4K resolution falls under Ultra High Definition (UHD), a term that encompasses better resolution, color, and frame rates than HD. 4K resolution describes display devices or content having horizontal resolution on the order of 4,000 pixels. More specifically, 4K resolution can be broken down into True 4K and 4K UHD. True 4K (4K x 2K) has a resolution of 4,096 x 2,160 pixels. 4K UHD must have a minimum resolution of 3,840 pixels wide and 2,160 pixels high, making a 4K UHD screen the equivalent of two 1080p screens in height and two in length.
Several 4K resolutions exist in the fields of digital television and digital cinematography. In the movie projection industry, Digital Cinema Initiatives (DCI) is the dominant 4K standard. Video support may vary based on host device, file attributes, and other factors. 4K UHD is more commonly being used in a home context for their TV screens and is also becoming the standard for many premium smartphones and cameras. On the other hand, True 4K is often used by some projectors and many professional cameras. Plus, there are SD cards for 4K video to consider.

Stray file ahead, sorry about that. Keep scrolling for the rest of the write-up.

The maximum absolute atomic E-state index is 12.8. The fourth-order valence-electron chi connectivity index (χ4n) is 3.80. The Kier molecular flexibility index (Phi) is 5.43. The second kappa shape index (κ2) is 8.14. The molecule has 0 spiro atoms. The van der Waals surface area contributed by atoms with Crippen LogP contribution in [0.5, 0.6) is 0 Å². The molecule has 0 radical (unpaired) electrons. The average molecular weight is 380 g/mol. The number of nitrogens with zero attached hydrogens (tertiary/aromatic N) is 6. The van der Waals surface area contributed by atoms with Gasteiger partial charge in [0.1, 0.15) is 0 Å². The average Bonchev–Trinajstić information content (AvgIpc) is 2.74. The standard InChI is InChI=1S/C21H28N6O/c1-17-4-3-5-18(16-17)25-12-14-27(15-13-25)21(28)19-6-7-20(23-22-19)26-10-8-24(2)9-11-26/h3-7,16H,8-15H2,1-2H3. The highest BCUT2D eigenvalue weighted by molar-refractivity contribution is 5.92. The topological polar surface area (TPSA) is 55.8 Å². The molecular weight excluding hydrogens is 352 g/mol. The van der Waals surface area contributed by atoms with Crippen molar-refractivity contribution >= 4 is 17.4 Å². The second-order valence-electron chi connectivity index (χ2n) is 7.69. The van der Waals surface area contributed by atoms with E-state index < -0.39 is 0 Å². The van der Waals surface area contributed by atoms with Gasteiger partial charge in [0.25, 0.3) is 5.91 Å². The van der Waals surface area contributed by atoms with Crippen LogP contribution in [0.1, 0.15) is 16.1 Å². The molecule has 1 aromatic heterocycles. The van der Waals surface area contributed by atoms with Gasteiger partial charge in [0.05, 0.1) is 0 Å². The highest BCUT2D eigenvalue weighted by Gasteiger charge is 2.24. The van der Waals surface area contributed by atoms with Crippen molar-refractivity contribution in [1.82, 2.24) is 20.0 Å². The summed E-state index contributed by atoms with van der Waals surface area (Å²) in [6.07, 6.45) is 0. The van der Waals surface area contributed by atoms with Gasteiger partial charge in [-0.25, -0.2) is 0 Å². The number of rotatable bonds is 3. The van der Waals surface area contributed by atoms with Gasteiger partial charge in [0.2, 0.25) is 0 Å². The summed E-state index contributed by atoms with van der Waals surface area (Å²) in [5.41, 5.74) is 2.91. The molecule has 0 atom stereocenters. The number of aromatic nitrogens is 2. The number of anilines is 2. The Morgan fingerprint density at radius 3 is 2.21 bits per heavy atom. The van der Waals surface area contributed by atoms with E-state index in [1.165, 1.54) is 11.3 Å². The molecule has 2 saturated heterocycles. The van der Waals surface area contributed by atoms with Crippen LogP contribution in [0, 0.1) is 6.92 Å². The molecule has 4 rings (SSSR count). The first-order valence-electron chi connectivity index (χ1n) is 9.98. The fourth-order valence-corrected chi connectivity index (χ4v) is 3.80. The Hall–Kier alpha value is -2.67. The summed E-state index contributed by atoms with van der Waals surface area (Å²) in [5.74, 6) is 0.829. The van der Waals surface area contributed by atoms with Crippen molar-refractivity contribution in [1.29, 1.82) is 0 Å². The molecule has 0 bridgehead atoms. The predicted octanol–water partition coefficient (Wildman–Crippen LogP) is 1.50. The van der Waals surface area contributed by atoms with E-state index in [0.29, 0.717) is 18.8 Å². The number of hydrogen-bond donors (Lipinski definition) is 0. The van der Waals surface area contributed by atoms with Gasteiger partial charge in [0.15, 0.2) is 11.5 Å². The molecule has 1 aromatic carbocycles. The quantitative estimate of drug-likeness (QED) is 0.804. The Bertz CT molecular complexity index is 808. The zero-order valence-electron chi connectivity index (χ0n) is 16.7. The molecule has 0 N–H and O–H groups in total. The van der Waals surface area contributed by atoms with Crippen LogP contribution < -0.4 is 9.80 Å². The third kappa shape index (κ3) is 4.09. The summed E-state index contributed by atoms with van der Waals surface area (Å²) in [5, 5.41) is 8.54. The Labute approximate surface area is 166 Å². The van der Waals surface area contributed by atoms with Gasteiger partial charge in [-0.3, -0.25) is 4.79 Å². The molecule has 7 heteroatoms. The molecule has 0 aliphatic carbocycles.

With the arrival of 4K, there are four main resolution standards for use in the home: standard definition (480p/540p), high definition (720p), full high definition (1080p) and ultra-high definition (2160p).